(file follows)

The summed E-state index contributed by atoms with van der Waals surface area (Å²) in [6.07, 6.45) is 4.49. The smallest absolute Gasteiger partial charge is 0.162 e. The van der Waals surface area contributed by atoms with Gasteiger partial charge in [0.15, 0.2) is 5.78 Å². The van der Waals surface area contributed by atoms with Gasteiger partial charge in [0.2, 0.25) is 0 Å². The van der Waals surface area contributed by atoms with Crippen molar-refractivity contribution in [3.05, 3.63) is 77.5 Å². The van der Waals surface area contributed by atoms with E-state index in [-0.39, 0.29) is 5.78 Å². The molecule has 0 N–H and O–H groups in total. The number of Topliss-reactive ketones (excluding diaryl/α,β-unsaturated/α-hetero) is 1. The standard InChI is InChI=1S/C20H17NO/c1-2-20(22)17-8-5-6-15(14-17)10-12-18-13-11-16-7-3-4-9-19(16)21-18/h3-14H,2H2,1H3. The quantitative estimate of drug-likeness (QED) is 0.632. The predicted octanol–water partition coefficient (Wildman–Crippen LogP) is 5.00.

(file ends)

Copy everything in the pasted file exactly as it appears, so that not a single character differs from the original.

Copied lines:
The summed E-state index contributed by atoms with van der Waals surface area (Å²) in [6.07, 6.45) is 4.49. The smallest absolute Gasteiger partial charge is 0.162 e. The van der Waals surface area contributed by atoms with Gasteiger partial charge in [0.15, 0.2) is 5.78 Å². The van der Waals surface area contributed by atoms with Gasteiger partial charge in [0.2, 0.25) is 0 Å². The van der Waals surface area contributed by atoms with Crippen molar-refractivity contribution in [3.05, 3.63) is 77.5 Å². The van der Waals surface area contributed by atoms with E-state index in [-0.39, 0.29) is 5.78 Å². The molecule has 0 N–H and O–H groups in total. The number of Topliss-reactive ketones (excluding diaryl/α,β-unsaturated/α-hetero) is 1. The standard InChI is InChI=1S/C20H17NO/c1-2-20(22)17-8-5-6-15(14-17)10-12-18-13-11-16-7-3-4-9-19(16)21-18/h3-14H,2H2,1H3. The quantitative estimate of drug-likeness (QED) is 0.632. The predicted octanol–water partition coefficient (Wildman–Crippen LogP) is 5.00.